The many cases in which marketers got burned by overextending lead us to sound a cautionary note-it can be hubris to pursue unfamiliar products and markets, even if the customer demand is clearly there. There appear to be practical constraints on how far a field a company should go in pursuit of the marketing concept. However, to be fair, a single-minded focus on a firm’s familiar products and technology also can land it in big trouble. Remember Levitt’s marketing myopia described in lesson 1:When cars and trucks came along, railroad companies ignored them-and entered a long, slow decline. Why? Because they saw themselves as specializing in laying track rather than in transporting people and freight.
Maybe it would be as bad a mistake for Starbucks to see itself in the coffee store business instead of the coffee business. Are they really in the restaurant business? (Hmm. Got to think about that one.) There is often a fine line between the sort of marketing myopia that doomed the railroads and the overconfidence of an Anheuser­Busch (or Starbucks). The success of Levi’s Dockers illustrates the importance of ex­pansion that makes sense to the customers. Another product line for established customers is a safer bet than something totally new to the company, and smart strate­gists pursue the safe bets whenever there are any to be found.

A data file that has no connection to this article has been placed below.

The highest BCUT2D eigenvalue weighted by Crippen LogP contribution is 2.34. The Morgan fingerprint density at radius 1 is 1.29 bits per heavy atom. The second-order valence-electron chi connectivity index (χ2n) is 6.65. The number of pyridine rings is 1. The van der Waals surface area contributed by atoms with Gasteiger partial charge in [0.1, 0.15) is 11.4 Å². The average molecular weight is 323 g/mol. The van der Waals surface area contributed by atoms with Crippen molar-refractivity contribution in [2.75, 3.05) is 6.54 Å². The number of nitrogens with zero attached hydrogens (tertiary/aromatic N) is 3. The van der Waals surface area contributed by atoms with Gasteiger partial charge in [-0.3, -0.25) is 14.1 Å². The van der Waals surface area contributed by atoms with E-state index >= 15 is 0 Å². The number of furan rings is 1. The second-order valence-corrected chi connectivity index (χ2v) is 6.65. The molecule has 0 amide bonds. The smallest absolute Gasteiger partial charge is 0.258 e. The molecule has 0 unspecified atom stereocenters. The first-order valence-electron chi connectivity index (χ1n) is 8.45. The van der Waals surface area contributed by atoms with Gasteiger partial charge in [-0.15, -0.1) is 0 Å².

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Three Secrets of Strategic Success: Focus. Focus, and Focus

Posted by 21 September, 2008 Comments Off on Three Secrets of Strategic Success: Focus. Focus, and Focus

The Levi Strauss story teaches another important strategic lesson-the importance of focus. And focus. And focus! It is hard enough in a competitive market to do even one thing really well, well enough that you attract and retain customers better than com­petitors. When companies have a clear focus, they are trying to do one thing well, which at least gives them a fighting chance. As soon as their mission begins to sprout “ands,” they are at risk of doing nothing well. That is certainly a point Andrew Grove, president and CEO of Intel Corporation, takes to heart. He argues that it takes every erg of energy in your organization to do a good job pursuing one strategic aim, espe­cially in the face of aggressive and competent competition. Without exquisite focus,

the resources and energy of the organization will be spread a mile wide-and an inch deep. If you’re wrong, you will fail. But most companies don’t fail because they are wrong; most fail because they don’t commit themselves. They fritter away their mo­mentum and their valuable resources while attempting to make a decision. The great danger is standing still.